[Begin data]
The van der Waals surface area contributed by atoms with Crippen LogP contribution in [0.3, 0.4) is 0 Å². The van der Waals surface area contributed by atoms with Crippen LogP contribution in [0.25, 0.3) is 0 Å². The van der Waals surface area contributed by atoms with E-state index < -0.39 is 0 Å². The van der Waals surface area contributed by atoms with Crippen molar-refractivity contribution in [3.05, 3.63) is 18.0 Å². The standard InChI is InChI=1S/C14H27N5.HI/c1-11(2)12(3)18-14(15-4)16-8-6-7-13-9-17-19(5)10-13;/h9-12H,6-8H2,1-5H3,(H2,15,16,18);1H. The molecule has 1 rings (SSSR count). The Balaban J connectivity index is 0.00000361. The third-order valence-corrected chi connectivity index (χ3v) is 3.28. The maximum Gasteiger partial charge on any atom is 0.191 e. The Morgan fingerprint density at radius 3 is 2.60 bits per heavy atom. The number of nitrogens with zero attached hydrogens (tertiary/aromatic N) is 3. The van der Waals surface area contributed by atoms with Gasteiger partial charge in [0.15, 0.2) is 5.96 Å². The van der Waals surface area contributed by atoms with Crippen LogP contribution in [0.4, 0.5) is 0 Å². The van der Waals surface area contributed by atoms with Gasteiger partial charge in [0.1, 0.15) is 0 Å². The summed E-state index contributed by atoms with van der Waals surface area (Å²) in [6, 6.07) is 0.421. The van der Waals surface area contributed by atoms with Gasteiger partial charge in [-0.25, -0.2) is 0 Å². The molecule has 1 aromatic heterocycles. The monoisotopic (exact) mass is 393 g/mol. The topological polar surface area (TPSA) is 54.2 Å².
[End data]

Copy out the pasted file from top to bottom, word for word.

The van der Waals surface area contributed by atoms with Crippen LogP contribution in [0.3, 0.4) is 0 Å². The van der Waals surface area contributed by atoms with Crippen LogP contribution in [0.25, 0.3) is 0 Å². The van der Waals surface area contributed by atoms with E-state index < -0.39 is 0 Å². The van der Waals surface area contributed by atoms with Crippen molar-refractivity contribution in [3.05, 3.63) is 18.0 Å². The standard InChI is InChI=1S/C14H27N5.HI/c1-11(2)12(3)18-14(15-4)16-8-6-7-13-9-17-19(5)10-13;/h9-12H,6-8H2,1-5H3,(H2,15,16,18);1H. The molecule has 1 rings (SSSR count). The Balaban J connectivity index is 0.00000361. The third-order valence-corrected chi connectivity index (χ3v) is 3.28. The maximum Gasteiger partial charge on any atom is 0.191 e. The Morgan fingerprint density at radius 3 is 2.60 bits per heavy atom. The number of nitrogens with zero attached hydrogens (tertiary/aromatic N) is 3. The van der Waals surface area contributed by atoms with Gasteiger partial charge in [0.15, 0.2) is 5.96 Å². The van der Waals surface area contributed by atoms with Crippen LogP contribution in [0.4, 0.5) is 0 Å². The van der Waals surface area contributed by atoms with Gasteiger partial charge in [0.1, 0.15) is 0 Å². The summed E-state index contributed by atoms with van der Waals surface area (Å²) in [6, 6.07) is 0.421. The van der Waals surface area contributed by atoms with Gasteiger partial charge in [-0.25, -0.2) is 0 Å². The molecule has 1 aromatic heterocycles. The monoisotopic (exact) mass is 393 g/mol. The topological polar surface area (TPSA) is 54.2 Å².